FORMER Catholic priests Des Cahill and Peter Wilkinson spent five years reviewing 26 studies from around the world on child sexual abuse within the Catholic Church to answer why the abuse occurred.
The studies included the Hunter-focused NSW Special Commission of Inquiry in 2013, a Victorian parliamentary inquiry in 2012 and the ongoing Royal Commission into Institutional Responses to Child Sexual Abuse, established in November, 2012 and due to present its final report in December.
The results of their work – the 384-page Child Sexual Abuse in the Catholic Church: An Interpretive Review of the Literature and Public Inquiry Reports – makes sobering and damning reading.
The 26 studies provide evidence that about one in 15 priests committed offences against children. The figure is shocking because those priests had unique access to children because of their roles as God’s representatives on earth.
Professor Cahill (pictured) and Dr Wilkinson initiated the study to find out why, out of all institutions in the world, the Catholic Church was particularly susceptible to occurrences of child sexual abuse. The answers confirm what five years of royal commission hearings have painfully revealed.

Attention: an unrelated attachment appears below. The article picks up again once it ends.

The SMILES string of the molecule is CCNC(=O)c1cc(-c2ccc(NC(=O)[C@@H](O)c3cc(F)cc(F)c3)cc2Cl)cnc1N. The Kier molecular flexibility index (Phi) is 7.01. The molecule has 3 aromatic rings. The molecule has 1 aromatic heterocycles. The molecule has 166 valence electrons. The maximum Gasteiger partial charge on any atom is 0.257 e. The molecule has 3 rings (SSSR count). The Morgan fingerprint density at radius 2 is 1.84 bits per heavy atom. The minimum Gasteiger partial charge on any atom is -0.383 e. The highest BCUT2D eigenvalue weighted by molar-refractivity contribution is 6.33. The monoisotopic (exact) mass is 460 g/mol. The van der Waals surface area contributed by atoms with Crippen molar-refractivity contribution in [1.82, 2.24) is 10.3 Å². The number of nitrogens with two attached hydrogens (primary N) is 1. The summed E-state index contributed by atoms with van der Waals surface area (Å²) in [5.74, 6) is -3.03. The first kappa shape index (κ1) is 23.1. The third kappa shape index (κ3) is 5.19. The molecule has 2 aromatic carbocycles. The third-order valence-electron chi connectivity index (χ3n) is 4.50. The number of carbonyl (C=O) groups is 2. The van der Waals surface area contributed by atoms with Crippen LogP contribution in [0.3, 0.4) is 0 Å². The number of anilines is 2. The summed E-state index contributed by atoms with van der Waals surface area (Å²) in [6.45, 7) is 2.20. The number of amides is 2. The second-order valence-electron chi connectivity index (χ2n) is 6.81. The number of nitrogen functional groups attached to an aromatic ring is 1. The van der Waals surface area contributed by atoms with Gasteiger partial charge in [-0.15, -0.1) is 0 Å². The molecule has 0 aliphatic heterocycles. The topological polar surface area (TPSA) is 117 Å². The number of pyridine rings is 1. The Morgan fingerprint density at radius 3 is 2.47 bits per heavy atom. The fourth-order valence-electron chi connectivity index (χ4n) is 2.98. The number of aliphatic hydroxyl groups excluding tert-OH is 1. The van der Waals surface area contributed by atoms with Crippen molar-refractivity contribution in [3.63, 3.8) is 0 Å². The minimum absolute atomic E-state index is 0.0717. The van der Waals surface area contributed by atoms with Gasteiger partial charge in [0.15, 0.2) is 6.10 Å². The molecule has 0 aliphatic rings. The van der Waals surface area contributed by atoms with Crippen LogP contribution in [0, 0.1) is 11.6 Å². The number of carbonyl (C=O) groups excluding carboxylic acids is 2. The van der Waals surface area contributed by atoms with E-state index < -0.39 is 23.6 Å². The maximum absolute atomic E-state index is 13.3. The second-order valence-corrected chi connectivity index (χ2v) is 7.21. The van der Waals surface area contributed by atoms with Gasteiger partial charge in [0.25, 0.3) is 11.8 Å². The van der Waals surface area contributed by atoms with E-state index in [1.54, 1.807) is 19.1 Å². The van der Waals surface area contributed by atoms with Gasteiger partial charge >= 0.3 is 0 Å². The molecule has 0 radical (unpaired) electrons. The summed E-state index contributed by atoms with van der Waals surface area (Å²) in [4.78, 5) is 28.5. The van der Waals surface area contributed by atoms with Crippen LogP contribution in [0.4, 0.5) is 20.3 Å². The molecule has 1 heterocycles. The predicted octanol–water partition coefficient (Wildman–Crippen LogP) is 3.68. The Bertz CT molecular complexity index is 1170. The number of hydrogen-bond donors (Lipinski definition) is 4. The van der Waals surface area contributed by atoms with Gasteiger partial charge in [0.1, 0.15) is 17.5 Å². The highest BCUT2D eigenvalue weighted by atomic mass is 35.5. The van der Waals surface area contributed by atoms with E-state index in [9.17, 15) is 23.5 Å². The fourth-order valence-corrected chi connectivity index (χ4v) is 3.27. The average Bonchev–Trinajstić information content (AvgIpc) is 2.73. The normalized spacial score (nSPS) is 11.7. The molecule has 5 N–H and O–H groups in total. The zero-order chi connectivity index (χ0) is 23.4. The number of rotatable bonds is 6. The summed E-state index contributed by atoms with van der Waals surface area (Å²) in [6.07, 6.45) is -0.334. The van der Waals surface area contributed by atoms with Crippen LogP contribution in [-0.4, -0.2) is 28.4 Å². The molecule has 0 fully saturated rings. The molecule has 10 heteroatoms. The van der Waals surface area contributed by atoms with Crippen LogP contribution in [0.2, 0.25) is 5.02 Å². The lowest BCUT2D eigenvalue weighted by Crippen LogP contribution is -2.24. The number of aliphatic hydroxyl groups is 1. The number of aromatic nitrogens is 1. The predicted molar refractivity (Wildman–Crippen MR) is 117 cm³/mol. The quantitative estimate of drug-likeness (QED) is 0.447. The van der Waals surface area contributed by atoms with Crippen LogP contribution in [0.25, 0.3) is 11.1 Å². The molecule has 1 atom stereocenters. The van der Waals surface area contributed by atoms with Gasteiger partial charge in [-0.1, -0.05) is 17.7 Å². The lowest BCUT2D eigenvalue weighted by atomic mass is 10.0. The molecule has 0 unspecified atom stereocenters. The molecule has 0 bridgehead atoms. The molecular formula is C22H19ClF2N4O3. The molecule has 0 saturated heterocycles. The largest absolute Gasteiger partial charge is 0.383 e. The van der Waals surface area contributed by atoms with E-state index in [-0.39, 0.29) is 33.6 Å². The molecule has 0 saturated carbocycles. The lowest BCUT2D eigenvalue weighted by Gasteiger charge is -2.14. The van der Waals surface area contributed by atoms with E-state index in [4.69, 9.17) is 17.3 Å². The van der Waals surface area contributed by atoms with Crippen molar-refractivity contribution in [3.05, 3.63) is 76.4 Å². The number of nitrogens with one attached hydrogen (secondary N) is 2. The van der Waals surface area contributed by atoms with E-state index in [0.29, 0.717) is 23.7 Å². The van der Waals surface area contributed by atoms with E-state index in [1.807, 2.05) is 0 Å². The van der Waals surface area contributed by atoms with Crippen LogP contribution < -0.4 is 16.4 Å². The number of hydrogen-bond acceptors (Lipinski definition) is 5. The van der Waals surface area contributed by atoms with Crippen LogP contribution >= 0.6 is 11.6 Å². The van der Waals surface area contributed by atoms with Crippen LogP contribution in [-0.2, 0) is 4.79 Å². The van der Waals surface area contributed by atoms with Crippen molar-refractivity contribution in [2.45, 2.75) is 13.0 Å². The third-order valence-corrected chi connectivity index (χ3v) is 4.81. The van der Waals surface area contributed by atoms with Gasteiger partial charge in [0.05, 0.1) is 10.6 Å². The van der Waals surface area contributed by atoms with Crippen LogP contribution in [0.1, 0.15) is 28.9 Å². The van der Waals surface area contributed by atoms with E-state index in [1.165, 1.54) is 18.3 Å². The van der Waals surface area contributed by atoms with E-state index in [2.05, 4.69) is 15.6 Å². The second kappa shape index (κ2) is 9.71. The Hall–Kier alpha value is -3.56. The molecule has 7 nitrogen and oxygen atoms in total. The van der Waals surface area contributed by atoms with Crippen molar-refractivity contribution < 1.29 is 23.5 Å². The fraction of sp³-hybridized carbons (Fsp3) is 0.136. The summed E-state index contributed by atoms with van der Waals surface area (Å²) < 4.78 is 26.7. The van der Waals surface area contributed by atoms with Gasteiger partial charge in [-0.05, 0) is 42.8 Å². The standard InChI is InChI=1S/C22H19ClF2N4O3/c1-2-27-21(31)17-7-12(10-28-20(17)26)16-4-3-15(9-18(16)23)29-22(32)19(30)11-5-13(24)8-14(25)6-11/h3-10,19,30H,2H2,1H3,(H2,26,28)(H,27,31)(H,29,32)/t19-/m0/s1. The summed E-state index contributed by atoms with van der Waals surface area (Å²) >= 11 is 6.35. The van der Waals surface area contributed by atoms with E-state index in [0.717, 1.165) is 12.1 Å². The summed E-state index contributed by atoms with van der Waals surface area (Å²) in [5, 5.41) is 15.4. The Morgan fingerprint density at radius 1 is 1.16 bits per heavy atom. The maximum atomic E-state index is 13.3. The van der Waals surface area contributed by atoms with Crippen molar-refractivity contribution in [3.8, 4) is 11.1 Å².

Mandatory celibacy is not a direct cause of abuse, but it remains the major precipitating risk factor for abuse of children.
The report’s description of priests required to suppress their human sexuality, and intimacy in general, is disturbing and alarming, all the more so because it’s a description from men who left the priesthood.
Children remain at risk from “psychosexually immature, sexually deprived and deeply frustrated priests and religious brothers” who lack intimacy. Some have not resolved their own sexual identity and their thinking is “deeply distorted and mutated towards children”.
The “denigration of women” and the church’s “deeply homophobic environment” are also key factors in the global abuse tragedy, Cahill and Wilkinson found.
The report was released worldwide on Wednesday, as Australia’s same sex marriage debate reveals deep fissures within the Catholic Church, and a virtual chasm between how some Catholic leaders view the issue, and how a majority of Australians see it. The Catholic Church is a powerful institution, but as a moral leader it is sadly diminished.